Russian Federal Space Agency adviser Ivan Safronov, who was convicted of transmitting state secrets to NATO’s intelligence units, was sentenced to 22 years in prison for “treason”.
The Moscow City Court has announced its decision on Ivan Safronov, a consultant to the Russian Federal Space Agency (Roscosmos) who was detained on charges of treason and later decided to be arrested, and a journalist for Kommersant and Vedomosti, one of the leading Russian newspapers.
The court found ex-journalist Safronov guilty of transmitting state secrets in the military-technical field to NATO’s intelligence units.
22 years sentence for “treason”
According to AA’s report “Treason” Convicted of charges, the Russian journalist was sentenced to 22 years in prison.
Safronov refused a plea bargain that could have nearly halved both the charges and his sentence.
The verdict that emerged from the trial was seen as the result of a series of crackdowns on Russia’s independent media since the start of the war in Ukraine.
‘Sales of SU-35 fighter jets to Egypt’
Safronov, 32, was arrested in July 2020 after quitting journalism to work as an adviser to the head of the state space agency.
Last week, the BBC’s Russian service reported that the charges are believed to be related to an article by Safronov that revealed Russia’s sale of SU-35 fighter jets to Egypt, triggering a diplomatic backlash.
‘Didn’t have access to state secrets while working’
Safronov was detained after being formally accused of revealing state secrets while working for the space agency.
However, agency officials insisted Safronov did not have access to state secrets while working there, and said the charges were not business-related.
Two lawyers fled the country
Lawyers working for Safronov came under constant pressure throughout the trials.
Of these, Yevgeny Smirnov and Ivan Pavlov reportedly fled the country.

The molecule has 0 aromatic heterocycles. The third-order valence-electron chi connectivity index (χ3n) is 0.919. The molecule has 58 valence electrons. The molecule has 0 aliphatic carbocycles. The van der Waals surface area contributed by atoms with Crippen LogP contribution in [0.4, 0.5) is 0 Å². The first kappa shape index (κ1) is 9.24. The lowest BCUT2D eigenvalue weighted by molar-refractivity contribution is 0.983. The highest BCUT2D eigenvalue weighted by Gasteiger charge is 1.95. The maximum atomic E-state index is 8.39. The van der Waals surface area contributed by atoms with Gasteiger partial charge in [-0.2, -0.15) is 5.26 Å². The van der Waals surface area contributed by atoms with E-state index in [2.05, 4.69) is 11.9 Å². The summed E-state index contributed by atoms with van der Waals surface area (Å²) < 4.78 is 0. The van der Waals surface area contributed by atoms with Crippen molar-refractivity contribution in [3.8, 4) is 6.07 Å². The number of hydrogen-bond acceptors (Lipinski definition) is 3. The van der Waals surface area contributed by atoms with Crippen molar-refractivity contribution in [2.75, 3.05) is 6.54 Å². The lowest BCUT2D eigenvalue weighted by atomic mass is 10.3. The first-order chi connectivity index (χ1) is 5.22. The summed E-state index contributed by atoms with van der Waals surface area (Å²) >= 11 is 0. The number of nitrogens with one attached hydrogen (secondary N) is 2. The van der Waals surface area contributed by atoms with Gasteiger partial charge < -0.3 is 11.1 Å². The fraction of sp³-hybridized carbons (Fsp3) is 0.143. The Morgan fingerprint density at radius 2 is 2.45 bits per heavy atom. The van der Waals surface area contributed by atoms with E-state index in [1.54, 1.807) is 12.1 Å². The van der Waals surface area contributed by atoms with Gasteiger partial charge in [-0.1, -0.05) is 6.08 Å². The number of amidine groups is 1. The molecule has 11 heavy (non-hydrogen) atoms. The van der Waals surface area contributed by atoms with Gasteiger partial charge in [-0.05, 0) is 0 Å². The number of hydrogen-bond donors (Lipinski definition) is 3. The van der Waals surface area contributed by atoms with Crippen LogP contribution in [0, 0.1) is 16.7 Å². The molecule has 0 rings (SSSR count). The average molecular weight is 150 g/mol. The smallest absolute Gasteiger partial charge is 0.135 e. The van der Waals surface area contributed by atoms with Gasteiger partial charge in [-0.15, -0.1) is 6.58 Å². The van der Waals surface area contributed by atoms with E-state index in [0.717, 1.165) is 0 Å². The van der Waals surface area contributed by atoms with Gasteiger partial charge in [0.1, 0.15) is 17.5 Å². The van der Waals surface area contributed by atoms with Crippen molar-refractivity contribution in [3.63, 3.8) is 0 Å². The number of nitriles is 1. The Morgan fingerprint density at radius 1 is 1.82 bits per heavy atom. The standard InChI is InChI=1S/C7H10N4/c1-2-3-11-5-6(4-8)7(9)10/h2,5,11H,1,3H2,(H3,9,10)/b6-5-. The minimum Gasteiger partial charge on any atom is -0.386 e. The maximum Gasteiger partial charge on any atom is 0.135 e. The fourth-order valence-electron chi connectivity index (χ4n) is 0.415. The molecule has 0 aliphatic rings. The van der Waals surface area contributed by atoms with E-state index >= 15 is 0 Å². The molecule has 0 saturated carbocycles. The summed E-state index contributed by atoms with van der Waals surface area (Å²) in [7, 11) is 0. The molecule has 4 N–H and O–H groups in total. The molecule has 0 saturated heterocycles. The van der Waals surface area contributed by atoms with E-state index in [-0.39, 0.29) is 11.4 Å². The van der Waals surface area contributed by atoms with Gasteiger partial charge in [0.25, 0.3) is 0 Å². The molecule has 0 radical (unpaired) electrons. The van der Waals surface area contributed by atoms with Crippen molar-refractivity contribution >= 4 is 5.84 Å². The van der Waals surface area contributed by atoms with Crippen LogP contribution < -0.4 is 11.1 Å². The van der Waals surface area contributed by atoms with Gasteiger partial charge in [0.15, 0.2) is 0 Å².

Journalists said “freedom”
Few journalists supporters when the decision was announced “freedom” chanted slogans and the legal team told state media they would appeal the decision.
Before Monday’s verdict, several independent Russian organizations, including the Russian Service of the Moscow Times, TV Rain and Meduza, urged prosecutors to drop the charges and release Safronov.
In the joint statement, “The reason for Ivan Safronov’s persecution is journalistic work, not yet unproven ‘treason’.” it was said.
The EU’s delegation to Russia reiterated the calls and encouraged Moscow to promote independent journalism. “systematic pressure” accused with.
Media outlets on the radar
Since the start of the Ukraine war, Russia has launched a crackdown on independent media outlets.
In early March, legislators passed a new law that sentenced anyone who spread “fake news” about the conflict to 15 years in prison.
“Discrediting the Armed Forces” media outlets also face heavy penalties and prison sentences of up to 5 years.
On Monday, a Russian court ruled that the few remaining independents in the country news revoked the operating license of one of its subsidiaries, Novaya Gazeta, which has consistently criticized President Vladimir Putin.
The court said the broadcaster did not provide documents regarding the change of ownership in 2006.
Its editor, Dmitry Muratov, said the decision was “a political hit without the slightest legal basis”.
A number of international journalists, including BBC, Times and Guardian reporters, were also banned from entering Russia.
Announcing the ban in July, Moscow banned a number of British journalists. “Involving in the deliberate dissemination of false and one-sided information about Russia” blamed.